James Harrison may not look like a hero.
He doesn't make headlines or go viral in YouTube videos, but over the last 60 years, the Australian septuagenarian has been credited with saving the lives of two million babies. Harrison accomplished the feat over the course of his life with the simple act of giving blood, CNN reported.
The blood, or more specifically plasma, in Harrison's veins is not merely A, B or O but also contains a rare antibody for Rhesus disease. The disease occurs when a pregnant mother's blood is rhesus-negative and the fetus's blood is rhesus-positive, a trait inherited from the father. When this mismatch happens, the pregnant woman's blood antibodies will attack the fetus, potentially resulting in brain damage or death.
"In Australia, up until about 1967, there were literally thousands of babies dying each year, doctors didn't know why, and it was awful," Jemma Falkenmire, of the Australian Red Cross Blood Service, told CNN. Australian doctors used Harrison's blood to develop an injection known as Anti-D, which over the decades has saved millions of lives, including that of his own grandson.
Today, he's known as the "man with the golden arm"; few have ever been more deserving of their nickname.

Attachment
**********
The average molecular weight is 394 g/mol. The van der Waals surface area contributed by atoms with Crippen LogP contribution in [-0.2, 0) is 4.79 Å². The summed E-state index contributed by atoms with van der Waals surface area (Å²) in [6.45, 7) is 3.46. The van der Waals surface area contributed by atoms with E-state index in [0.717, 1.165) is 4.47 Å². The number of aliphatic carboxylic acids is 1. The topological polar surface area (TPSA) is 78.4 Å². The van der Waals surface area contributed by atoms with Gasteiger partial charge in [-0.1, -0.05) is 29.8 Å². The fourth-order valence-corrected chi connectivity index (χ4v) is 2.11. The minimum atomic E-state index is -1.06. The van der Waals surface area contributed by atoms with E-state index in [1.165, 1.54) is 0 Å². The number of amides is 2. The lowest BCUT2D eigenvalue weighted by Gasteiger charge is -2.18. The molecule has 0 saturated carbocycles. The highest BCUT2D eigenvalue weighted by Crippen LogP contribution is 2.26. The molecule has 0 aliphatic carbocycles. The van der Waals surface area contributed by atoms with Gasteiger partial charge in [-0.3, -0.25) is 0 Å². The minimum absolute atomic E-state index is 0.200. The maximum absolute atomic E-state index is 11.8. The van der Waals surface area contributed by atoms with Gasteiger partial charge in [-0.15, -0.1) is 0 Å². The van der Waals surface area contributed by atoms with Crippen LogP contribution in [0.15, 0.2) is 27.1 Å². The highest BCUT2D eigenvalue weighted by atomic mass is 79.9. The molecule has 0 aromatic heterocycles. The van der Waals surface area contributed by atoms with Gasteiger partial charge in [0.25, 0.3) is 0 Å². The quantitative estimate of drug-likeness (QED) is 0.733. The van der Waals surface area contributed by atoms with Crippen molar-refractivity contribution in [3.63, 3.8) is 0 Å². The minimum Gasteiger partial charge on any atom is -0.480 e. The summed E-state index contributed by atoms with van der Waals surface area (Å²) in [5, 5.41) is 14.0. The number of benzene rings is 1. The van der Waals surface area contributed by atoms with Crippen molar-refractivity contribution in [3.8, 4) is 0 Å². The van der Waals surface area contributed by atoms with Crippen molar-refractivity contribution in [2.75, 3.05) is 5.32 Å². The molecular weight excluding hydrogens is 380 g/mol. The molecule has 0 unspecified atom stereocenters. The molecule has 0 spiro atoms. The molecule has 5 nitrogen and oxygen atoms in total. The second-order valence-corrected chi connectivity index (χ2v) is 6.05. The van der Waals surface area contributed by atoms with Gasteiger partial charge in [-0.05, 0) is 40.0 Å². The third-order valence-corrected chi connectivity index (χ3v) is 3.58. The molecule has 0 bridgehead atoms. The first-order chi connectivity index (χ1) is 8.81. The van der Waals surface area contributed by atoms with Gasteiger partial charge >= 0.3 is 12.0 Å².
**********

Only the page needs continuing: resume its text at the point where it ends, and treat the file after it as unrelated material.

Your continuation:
Harrison's story is incredible and something of a medical marvel, however, the fact that an entire nation's supply of a lifesaving drug is entirely dependent on one donor is also somewhat disconcerting. Now 78, Harrison can legally only donate blood in Australia for three more years. While the lifesaving antibody that flows in his veins is relatively rare, there are an estimated 50 others in Australia alone who are known to also carry it.
"He will have to retire in the next couple years, and I guess for us the hope is there will be people who will donate, who will also ... have this antibody and become lifesavers in the same way he has, and all we can do is hope there will be people out there generous enough to do it, and selflessly in the way he's done," Falkenmire told CNN.
Harrison's lifelong selflessness shines a spotlight on a global problem. According to data from the American Red Cross, in the U.S, someone needs a blood transfusion once every two seconds, which requires some 41,000 blood donations daily. A single car accident patient can require 100 pints alone. Yet despite the need, the Red Cross has persistently reported blood shortages over the years, at times even forcing the cancelation of medical procedures across the country.
For those who are eligible, few things in the world are easier than donating blood. James Harrison has managed to comfortably do it for decades. Some blood, like his, will admittedly be more valuable than most, but all has the potential to save a life.